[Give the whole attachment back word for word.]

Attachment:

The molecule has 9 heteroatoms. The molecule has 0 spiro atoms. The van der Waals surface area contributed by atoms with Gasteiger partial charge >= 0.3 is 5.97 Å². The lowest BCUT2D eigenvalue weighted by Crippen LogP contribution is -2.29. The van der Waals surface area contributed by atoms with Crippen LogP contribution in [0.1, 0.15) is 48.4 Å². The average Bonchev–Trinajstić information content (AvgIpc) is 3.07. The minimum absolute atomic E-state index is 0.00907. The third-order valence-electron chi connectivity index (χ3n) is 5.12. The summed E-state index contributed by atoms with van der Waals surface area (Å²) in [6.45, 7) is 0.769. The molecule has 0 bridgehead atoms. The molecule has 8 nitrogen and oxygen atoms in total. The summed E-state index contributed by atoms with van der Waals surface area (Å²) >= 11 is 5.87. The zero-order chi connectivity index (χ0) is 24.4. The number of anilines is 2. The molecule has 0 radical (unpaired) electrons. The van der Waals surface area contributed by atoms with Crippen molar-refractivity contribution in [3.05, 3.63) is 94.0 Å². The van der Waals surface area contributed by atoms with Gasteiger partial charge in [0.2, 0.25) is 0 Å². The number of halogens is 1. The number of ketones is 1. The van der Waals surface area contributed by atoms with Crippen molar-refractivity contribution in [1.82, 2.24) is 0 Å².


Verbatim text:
The molecule has 9 heteroatoms. The molecule has 0 spiro atoms. The van der Waals surface area contributed by atoms with Gasteiger partial charge >= 0.3 is 5.97 Å². The lowest BCUT2D eigenvalue weighted by Crippen LogP contribution is -2.29. The van der Waals surface area contributed by atoms with Crippen LogP contribution in [0.1, 0.15) is 48.4 Å². The average Bonchev–Trinajstić information content (AvgIpc) is 3.07. The minimum absolute atomic E-state index is 0.00907. The third-order valence-electron chi connectivity index (χ3n) is 5.12. The summed E-state index contributed by atoms with van der Waals surface area (Å²) in [6.45, 7) is 0.769. The molecule has 0 bridgehead atoms. The molecule has 8 nitrogen and oxygen atoms in total. The summed E-state index contributed by atoms with van der Waals surface area (Å²) >= 11 is 5.87. The zero-order chi connectivity index (χ0) is 24.4. The number of anilines is 2. The molecule has 0 radical (unpaired) electrons. The van der Waals surface area contributed by atoms with Crippen molar-refractivity contribution in [3.05, 3.63) is 94.0 Å². The van der Waals surface area contributed by atoms with Gasteiger partial charge in [0.2, 0.25) is 0 Å². The number of halogens is 1. The number of ketones is 1. The van der Waals surface area contributed by atoms with Crippen molar-refractivity contribution in [1.82, 2.24) is 0 Å².